The mounting pressure by civil servants to be paid in United States dollars is the clearest indication yet that the government’s approach to the currency crisis afflicting Zimbabwe is not working.
A month after the Reserve Bank of Zimbabwe (RBZ) ordered banks to separate foreign currency-dominated accounts from those based on real time gross settlement (RTGS) balances, ordinary people have endured astronomical price increases and severe shortages of basic commodities.
The move by the RBZ triggered panic as people who were mindful of the currency problems of 2009, where they lost their lifetime savings due to hyperinflation and the demise of the Zimbabwe dollar, rushed to convert RTGS balances or cash in bond notes to foreign currency.
This pushed exchange rates on the parallel market to astronomical levels and the economy is yet to recover from that madness.
A number of pharmacies and health providers started turning away people on medical aid and demanding payments in foreign currency.
Poor people are struggling to get access to life-saving drugs or buy basic commodities because they have no foreign currency.
The government continues to insist that the value of bond notes is at par with the US dollar and is blind to the struggles that ordinary people are enduring on a daily basis.
Teachers and nurses have now officially communicated their demands to be paid in foreign currency because their RTGS salaries can no longer sustain them in an economy that has essentially dollarised.
Hundreds of teachers belonging to the Progressive Teachers’ Union of Zimbabwe on Friday took to the streets of Harare to press their demands and accused the government of not handling the crisis with the urgency it deserves.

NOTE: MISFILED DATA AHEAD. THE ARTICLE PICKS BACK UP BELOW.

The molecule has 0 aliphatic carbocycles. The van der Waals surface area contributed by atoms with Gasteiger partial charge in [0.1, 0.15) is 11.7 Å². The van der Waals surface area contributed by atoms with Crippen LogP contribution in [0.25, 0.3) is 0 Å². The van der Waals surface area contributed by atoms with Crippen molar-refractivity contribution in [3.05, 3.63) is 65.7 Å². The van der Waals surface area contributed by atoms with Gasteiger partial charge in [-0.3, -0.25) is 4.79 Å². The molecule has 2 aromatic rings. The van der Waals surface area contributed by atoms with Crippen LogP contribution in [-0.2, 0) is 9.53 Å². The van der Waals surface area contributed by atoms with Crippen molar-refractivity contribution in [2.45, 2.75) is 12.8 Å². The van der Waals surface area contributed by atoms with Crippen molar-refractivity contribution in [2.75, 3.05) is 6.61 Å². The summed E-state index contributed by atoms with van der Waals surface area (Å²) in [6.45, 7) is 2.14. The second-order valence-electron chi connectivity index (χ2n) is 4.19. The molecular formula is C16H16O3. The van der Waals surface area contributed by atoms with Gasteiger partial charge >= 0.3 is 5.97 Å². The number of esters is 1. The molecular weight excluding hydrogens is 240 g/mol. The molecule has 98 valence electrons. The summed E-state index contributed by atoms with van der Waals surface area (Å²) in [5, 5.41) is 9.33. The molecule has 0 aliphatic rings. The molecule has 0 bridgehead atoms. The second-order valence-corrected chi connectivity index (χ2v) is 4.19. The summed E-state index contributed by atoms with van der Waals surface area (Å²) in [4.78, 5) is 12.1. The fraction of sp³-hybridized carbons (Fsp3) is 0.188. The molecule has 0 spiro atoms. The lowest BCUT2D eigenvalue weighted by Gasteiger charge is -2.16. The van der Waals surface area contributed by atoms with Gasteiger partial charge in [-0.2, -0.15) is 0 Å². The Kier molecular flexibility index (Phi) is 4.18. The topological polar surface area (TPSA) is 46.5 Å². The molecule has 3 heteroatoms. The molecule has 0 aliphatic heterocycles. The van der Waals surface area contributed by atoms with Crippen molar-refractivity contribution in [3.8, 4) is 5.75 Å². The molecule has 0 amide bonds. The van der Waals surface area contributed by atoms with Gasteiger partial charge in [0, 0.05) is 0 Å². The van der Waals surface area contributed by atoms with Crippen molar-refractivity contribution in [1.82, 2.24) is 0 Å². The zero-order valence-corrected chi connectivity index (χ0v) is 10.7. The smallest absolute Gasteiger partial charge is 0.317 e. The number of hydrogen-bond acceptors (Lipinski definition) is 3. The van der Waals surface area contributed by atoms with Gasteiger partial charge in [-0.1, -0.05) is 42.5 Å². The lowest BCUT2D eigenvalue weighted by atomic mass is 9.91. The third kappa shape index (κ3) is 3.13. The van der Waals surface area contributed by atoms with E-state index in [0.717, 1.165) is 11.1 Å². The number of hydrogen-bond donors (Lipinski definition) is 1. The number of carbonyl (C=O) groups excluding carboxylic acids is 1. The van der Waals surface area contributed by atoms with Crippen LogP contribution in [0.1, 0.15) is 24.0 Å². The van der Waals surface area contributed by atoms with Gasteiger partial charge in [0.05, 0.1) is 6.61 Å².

The demands by the teachers are justified and they probably represent a popular sentiment in the wider civil service.
However, pronouncements by both Finance minister Mthuli Ncube and RBZ governor John Mangudya at the just-ended pre-budget seminar for legislators held in Bulawayo did not indicate that the government had a handle on the situation.
Mangudya in particular went out of his way to defend the failed bond notes.
In an interview published elsewhere in this edition, the governor said he believes that the surrogate currency had helped boost exports, but ordinary people and business have sent a clear signal that they don’t believe in the bond notes.
Ncube will present the 2019 national budget on November 22 and expectations are high that he will introduce currency reforms, but the gravity of the currency crisis demands that he acts now.
Finding a solution to the crisis will start with an admission that the experiment with the surrogate currency failed.